Somehow people continue to call prostitution a “victimless crime.” You have thousands of girls that are sold worldwide into prostitution to feed the reckless, immoral desires of others. Even those that “choose” the life as a prostitute in America rarely choose to live that life. Take the now high-profile, high-dollar escort called Kriten.
Tell me how the young lady described in this story is not a victim:
She left a broken home on the Jersey Shore at 17 and came to New York City to work the nightclubs as a rhythm and blues singer. Now, at 22, she is the unwitting, and as yet unseen, star of the seamy drama that is the downfall of Gov. Eliot Spitzer of New York.
She left “a broken family” at age 17, having been abused, according to the MySpace page, and has used drugs and “been broke and homeless.”
“Learned what it was like to have everything and lose it, again and again,” she writes. “Learned what it was like to wake up one day and have the people you care about most gone.
“But I made it,” she continues. “I’m still here and I love who I am. If I never went through the hard times, I would not be able to appreciate the good ones. Cliché, yes, but I know it’s true.”
“But she also is a 22-year-old, not a 32-year-old or a 42-year-old, and she obviously got involved in something much larger than her.”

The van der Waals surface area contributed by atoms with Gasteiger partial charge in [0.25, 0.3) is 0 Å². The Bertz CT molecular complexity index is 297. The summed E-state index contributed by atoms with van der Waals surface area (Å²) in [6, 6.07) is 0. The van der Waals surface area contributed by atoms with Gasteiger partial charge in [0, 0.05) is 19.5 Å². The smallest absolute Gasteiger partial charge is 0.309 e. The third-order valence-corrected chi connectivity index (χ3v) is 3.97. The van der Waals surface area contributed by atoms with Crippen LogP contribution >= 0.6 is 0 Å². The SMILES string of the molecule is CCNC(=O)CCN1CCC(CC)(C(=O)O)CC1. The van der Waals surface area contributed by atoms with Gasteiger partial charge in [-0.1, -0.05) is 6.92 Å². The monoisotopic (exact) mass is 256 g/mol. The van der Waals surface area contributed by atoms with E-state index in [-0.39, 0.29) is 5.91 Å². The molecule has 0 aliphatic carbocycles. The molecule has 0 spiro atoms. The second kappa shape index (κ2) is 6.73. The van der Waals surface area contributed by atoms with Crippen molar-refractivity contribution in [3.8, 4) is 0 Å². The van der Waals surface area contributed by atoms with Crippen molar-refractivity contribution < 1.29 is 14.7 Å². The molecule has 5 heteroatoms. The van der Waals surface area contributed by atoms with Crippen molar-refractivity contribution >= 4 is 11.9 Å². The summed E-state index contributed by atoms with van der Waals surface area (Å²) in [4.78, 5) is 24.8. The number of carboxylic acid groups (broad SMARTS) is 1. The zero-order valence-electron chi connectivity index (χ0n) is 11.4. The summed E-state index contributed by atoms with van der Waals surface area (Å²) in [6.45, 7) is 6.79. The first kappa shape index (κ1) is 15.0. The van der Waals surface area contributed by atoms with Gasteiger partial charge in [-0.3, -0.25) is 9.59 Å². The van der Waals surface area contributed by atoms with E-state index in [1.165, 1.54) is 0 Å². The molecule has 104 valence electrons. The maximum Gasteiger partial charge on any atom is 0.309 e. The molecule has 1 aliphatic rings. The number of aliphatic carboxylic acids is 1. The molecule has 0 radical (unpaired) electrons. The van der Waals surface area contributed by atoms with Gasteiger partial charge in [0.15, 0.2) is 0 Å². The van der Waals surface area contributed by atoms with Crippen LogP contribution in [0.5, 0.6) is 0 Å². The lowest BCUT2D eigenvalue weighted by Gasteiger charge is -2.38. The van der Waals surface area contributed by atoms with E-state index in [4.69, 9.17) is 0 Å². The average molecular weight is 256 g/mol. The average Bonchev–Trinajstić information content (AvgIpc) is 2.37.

Kristen is the victim of a culture that objectifies woman as merely sexual objects and one that views prostitution as simply an “adult choice.”
Over at National Review Online’s Media Blog, Kevin D. Wiliamson makes some excellent points when it comes to many on the left and their reaction to prostitution:
…I wonder, though: If individual rights justify legalizing prostitution, why don’t they justify working for presently illegal wages, or ignoring laws that oblige members of certain professions to join unions, or that oblige businesses to do business with those unions?…
Why is the Left libertarian on sex but authoritarian on practically everything else?
…Can we really say that anybody is exercising a “right” to do any kind of business when that business can only be done in accordance with narrow regulatory mandates? Why should you have a “right” to be a prostitute but not a “right” to work for $7 an hour at a video shop in Bovina, N.Y.?
That thought, while spot-on, is purely academic. For Kristen there was no “right” to be a prostitute. She went that route after being abandoned by virtually every male in her life and being unable to get attention doing what she loved – music.
At times like these, I don’t rejoice over the moral failings of someone from the other party. I’m saddened over the hurt caused to the families of those involved (also victims) and for people like Kristen who suffer objectification and humiliation all the while never being granted victimhood or a way out.